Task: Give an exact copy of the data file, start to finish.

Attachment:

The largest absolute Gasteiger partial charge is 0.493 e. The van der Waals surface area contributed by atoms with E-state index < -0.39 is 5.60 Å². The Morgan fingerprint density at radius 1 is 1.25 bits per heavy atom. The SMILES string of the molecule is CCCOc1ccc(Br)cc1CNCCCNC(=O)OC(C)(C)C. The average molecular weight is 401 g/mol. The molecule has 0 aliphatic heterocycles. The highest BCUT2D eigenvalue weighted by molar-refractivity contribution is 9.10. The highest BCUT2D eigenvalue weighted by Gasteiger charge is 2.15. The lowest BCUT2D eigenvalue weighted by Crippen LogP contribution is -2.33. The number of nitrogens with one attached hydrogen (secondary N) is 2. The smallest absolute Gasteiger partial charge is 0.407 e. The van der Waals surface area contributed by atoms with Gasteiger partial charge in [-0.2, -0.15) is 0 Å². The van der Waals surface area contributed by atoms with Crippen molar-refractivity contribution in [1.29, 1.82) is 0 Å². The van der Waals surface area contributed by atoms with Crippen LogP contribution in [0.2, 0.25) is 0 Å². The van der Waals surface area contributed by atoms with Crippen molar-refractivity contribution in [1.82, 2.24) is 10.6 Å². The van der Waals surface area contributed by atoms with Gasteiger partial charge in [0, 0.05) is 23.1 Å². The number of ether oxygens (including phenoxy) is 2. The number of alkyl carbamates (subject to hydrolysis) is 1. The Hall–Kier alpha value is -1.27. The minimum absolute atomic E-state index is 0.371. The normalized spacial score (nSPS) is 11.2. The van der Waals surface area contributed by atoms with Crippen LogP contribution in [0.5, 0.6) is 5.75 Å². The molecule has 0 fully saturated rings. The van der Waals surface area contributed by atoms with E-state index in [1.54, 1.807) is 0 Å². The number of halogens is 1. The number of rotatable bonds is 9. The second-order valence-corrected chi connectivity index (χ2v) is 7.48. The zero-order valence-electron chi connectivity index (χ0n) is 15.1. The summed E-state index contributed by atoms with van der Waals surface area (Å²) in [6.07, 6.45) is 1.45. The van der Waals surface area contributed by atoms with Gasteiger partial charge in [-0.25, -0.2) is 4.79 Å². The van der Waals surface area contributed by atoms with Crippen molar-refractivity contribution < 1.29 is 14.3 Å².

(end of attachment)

The largest absolute Gasteiger partial charge is 0.493 e. The van der Waals surface area contributed by atoms with E-state index < -0.39 is 5.60 Å². The Morgan fingerprint density at radius 1 is 1.25 bits per heavy atom. The SMILES string of the molecule is CCCOc1ccc(Br)cc1CNCCCNC(=O)OC(C)(C)C. The average molecular weight is 401 g/mol. The molecule has 0 aliphatic heterocycles. The highest BCUT2D eigenvalue weighted by molar-refractivity contribution is 9.10. The highest BCUT2D eigenvalue weighted by Gasteiger charge is 2.15. The lowest BCUT2D eigenvalue weighted by Crippen LogP contribution is -2.33. The number of nitrogens with one attached hydrogen (secondary N) is 2. The smallest absolute Gasteiger partial charge is 0.407 e. The van der Waals surface area contributed by atoms with Gasteiger partial charge in [-0.2, -0.15) is 0 Å². The van der Waals surface area contributed by atoms with Crippen molar-refractivity contribution in [1.29, 1.82) is 0 Å². The van der Waals surface area contributed by atoms with Crippen LogP contribution in [0.2, 0.25) is 0 Å². The van der Waals surface area contributed by atoms with Crippen molar-refractivity contribution in [1.82, 2.24) is 10.6 Å². The van der Waals surface area contributed by atoms with Gasteiger partial charge in [0, 0.05) is 23.1 Å². The number of ether oxygens (including phenoxy) is 2. The number of alkyl carbamates (subject to hydrolysis) is 1. The Hall–Kier alpha value is -1.27. The minimum absolute atomic E-state index is 0.371. The normalized spacial score (nSPS) is 11.2. The van der Waals surface area contributed by atoms with Crippen LogP contribution in [0.5, 0.6) is 5.75 Å². The molecule has 0 fully saturated rings. The van der Waals surface area contributed by atoms with E-state index in [1.54, 1.807) is 0 Å². The number of halogens is 1. The number of rotatable bonds is 9. The second-order valence-corrected chi connectivity index (χ2v) is 7.48. The zero-order valence-electron chi connectivity index (χ0n) is 15.1. The summed E-state index contributed by atoms with van der Waals surface area (Å²) in [6.07, 6.45) is 1.45. The van der Waals surface area contributed by atoms with Gasteiger partial charge in [-0.25, -0.2) is 4.79 Å². The van der Waals surface area contributed by atoms with Crippen molar-refractivity contribution < 1.29 is 14.3 Å².